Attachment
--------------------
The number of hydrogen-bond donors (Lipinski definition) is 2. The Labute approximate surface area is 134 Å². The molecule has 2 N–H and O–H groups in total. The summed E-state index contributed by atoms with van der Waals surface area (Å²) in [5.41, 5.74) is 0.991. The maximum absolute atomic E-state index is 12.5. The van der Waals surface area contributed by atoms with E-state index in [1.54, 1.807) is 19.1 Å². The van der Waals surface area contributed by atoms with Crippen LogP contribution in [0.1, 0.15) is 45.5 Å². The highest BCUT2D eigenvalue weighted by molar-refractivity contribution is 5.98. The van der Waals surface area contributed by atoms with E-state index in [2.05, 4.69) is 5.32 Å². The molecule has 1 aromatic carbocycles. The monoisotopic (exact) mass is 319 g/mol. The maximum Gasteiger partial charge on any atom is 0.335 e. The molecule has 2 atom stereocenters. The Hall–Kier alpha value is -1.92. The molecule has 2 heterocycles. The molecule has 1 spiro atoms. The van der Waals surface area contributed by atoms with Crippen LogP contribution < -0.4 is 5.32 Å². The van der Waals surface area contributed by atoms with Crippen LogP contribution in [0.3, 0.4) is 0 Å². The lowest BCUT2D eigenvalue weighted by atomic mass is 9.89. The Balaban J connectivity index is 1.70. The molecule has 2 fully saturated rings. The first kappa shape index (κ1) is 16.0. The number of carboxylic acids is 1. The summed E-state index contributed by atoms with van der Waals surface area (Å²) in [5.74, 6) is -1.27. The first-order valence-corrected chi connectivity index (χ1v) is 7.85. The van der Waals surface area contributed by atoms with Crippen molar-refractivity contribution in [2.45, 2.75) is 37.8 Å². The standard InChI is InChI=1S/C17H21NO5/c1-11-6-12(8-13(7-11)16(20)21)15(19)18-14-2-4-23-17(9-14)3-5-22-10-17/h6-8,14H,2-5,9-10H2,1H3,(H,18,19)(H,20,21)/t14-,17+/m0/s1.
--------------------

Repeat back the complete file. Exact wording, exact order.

The number of hydrogen-bond donors (Lipinski definition) is 2. The Labute approximate surface area is 134 Å². The molecule has 2 N–H and O–H groups in total. The summed E-state index contributed by atoms with van der Waals surface area (Å²) in [5.41, 5.74) is 0.991. The maximum absolute atomic E-state index is 12.5. The van der Waals surface area contributed by atoms with E-state index in [1.54, 1.807) is 19.1 Å². The van der Waals surface area contributed by atoms with Crippen LogP contribution in [0.1, 0.15) is 45.5 Å². The highest BCUT2D eigenvalue weighted by molar-refractivity contribution is 5.98. The van der Waals surface area contributed by atoms with E-state index in [2.05, 4.69) is 5.32 Å². The molecule has 1 aromatic carbocycles. The monoisotopic (exact) mass is 319 g/mol. The maximum Gasteiger partial charge on any atom is 0.335 e. The molecule has 2 atom stereocenters. The Hall–Kier alpha value is -1.92. The molecule has 2 heterocycles. The molecule has 1 spiro atoms. The van der Waals surface area contributed by atoms with Crippen LogP contribution < -0.4 is 5.32 Å². The van der Waals surface area contributed by atoms with Crippen LogP contribution in [0.3, 0.4) is 0 Å². The lowest BCUT2D eigenvalue weighted by atomic mass is 9.89. The Balaban J connectivity index is 1.70. The molecule has 2 fully saturated rings. The first kappa shape index (κ1) is 16.0. The number of carboxylic acids is 1. The summed E-state index contributed by atoms with van der Waals surface area (Å²) in [5.74, 6) is -1.27. The first-order valence-corrected chi connectivity index (χ1v) is 7.85. The van der Waals surface area contributed by atoms with Crippen molar-refractivity contribution in [2.45, 2.75) is 37.8 Å². The standard InChI is InChI=1S/C17H21NO5/c1-11-6-12(8-13(7-11)16(20)21)15(19)18-14-2-4-23-17(9-14)3-5-22-10-17/h6-8,14H,2-5,9-10H2,1H3,(H,18,19)(H,20,21)/t14-,17+/m0/s1.